• Purpose: To retrospectively evaluate the prognostic factors and survival of a series of 777 patients with brain metastases (BM) from a single institution. Methods and Materials: Patients were treated with surgery followed by whole-brain radiation therapy (WBRT) or with WBRT alone in 16.3% and 83.7% of the cases, respectively. The patients were RPA (recursive partitioning analysis) class I, II, and III in 11.2%, 69.6%, and 18.4% of the cases, respectively; RPA class II-a, II-b, and II-c in 8.3%, 24.8%, and 66.9% of the cases, respectively; and with GPA (graded prognostic assessment) scores of 0-1.0, 1.5-2.0, 2.5-3.0, and 3.5-4.0 in 35%,more » 27.5%, 18.2%, and 8.6% of the cases, respectively. Results: The median overall survival (OS) times according to RPA class I, II, and III were 20.1, 5.1, and 1.3 months, respectively (P<.0001); according to RPA class II-a, II-b, II-c: 9.1, 8.9, and 4.0 months, respectively (P<.0001); and according to GPA score 0-1.0, 1.5-2.0, 2.5-3.0, and 3.5-4.0: 2.5, 4.4, 9.0, and 19.1 months, respectively (P<.0001). By multivariate analysis, the favorable independent prognostic factors for survival were as follows: for gastrointestinal tumor, a high Karnofsky performance status (KPS) (P=.0003) and an absence of extracranial metastases (ECM) (P=.003); for kidney cancer, few BM (P=.002); for melanoma, few BM (P=.01), an absence of ECM (P=.002), and few ECM (P=.0002); for lung cancer, age (P=.007), a high KPS (P<.0001), an absence of ECM (P<.0001), few ECM and BM (P<.0001 and P=.0006, respectively), and control of the primary tumor (P=.004); and for breast cancer, age (P=.001), a high KPS (P=.007), control of the primary tumor (P=.05), and few ECM and BM (P=.01 and P=.0002, respectively). The triple-negative subtype was a significant unfavorable factor (P=.007). Conclusion: Prognostic factors varied by pathology. Our analysis confirms the strength of prognostic factors used to determine the GPA score, including the genetic subtype for breast cancer.« less
  • Purpose: To quantify the impact of range and setup uncertainties on various dosimetric indices that are used to assess normal tissue toxicities of patients receiving passive scattering proton beam therapy (PSPBT). Methods: Robust analysis of sample treatment plans of six brain cancer patients treated with PSPBT at our facility for whom the maximum brain stem dose exceeded 5800 CcGE were performed. The DVH of each plan was calculated in an Eclipse treatment planning system (TPS) version 11 applying ±3.5% range uncertainty and ±3 mm shift of the isocenter in x, y and z directions to account for setup uncertainties. Worst-casemore » dose indices for brain stem and whole brain were compared to their values in the nominal plan to determine the average change in their values. For the brain stem, maximum dose to 1 cc of volume, dose to 10%, 50%, 90% of volume (D10, D50, D90) and volume receiving 6000, 5400, 5000, 4500, 4000 CcGE (V60, V54, V50, V45, V40) were evaluated. For the whole brain, maximum dose to 1 cc of volume, and volume receiving 5400, 5000, 4500, 4000, 3000 CcGE (V54, V50, V45, V40 and V30) were assessed. Results: The average change in the values of these indices in the worst scenario cases from the nominal plan were as follows. Brain stem; Maximum dose to 1 cc of volume: 1.1%, D10: 1.4%, D50: 8.0%, D90:73.3%, V60:116.9%, V54:27.7%, V50: 21.2%, V45:16.2%, V40:13.6%,Whole brain; Maximum dose to 1 cc of volume: 0.3%, V54:11.4%, V50: 13.0%, V45:13.6%, V40:14.1%, V30:13.5%. Conclusion: Large to modest changes in the dosiemtric indices for brain stem and whole brain compared to nominal plan due to range and set up uncertainties were observed. Such potential changes should be taken into account while using any dosimetric parameters for outcome evaluation of patients receiving proton therapy.« less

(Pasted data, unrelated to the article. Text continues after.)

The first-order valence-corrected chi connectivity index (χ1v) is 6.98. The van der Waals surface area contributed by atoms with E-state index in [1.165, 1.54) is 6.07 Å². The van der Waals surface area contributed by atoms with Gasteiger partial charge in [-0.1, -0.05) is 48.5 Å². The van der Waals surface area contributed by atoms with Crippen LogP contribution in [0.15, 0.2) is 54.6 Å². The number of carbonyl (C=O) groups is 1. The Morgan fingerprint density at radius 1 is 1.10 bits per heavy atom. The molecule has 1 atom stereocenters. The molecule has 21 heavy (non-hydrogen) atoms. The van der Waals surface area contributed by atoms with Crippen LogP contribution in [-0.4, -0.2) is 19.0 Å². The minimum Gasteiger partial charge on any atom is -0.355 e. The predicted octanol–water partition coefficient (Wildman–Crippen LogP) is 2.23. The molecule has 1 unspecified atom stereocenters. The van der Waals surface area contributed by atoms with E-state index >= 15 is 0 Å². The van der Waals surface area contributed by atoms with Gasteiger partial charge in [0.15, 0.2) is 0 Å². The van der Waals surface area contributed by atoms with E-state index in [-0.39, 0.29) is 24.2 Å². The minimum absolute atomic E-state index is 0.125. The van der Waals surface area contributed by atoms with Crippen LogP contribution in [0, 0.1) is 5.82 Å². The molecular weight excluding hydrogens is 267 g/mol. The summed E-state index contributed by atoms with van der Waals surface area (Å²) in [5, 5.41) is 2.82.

• Purpose: Epidemiological studies of second cancer risks in breast cancer radiotherapy patients often use generic patient anatomy to reconstruct normal tissue doses when CT images of patients are not available. To evaluate the uncertainty involved in the dosimetry approach, we evaluated the esophagus dose in five sample patients by simulating breast cancer treatments. Methods: We obtained the diagnostic CT images of five anonymized adult female patients in different Body Mass Index (BMI) categories (16– 36kg/m2) from National Institutes of Health Clinical Center. We contoured the esophagus on the CT images and imported them into a Treatment Planning System (TPS) tomore » create treatment plans and calculate esophagus doses. Esophagus dose was calculated once again via experimentally-validated Monte Carlo (MC) transport code, XVMC under the same geometries. We compared the esophagus doses from TPS and the MC method. We also investigated the degree of variation in the esophagus dose across the five patients and also the relationship between the patient characteristics and the esophagus doses. Results: Eclipse TPS using Analytical Anisotropic Algorithm (AAA) significantly underestimates the esophagus dose in breast cancer radiotherapy compared to MC. In the worst case, the esophagus dose from AAA was only 40% of the MC dose. The Coefficient of Variation across the patients was 48%. We found that the maximum esophagus dose was up to 2.7 times greater than the minimum. We finally observed linear relationship (Dose = 0.0218 × BMI – 0.1, R2=0.54) between patient’s BMI and the esophagus doses. Conclusion: We quantified the degree of uncertainty in the esophagus dose in five sample breast radiotherapy patients. The results of the study underscore the importance of individualized dose reconstruction for the study cohort to avoid misclassification in the risk analysis of second cancer. We are currently extending the number of patients up to 30.« less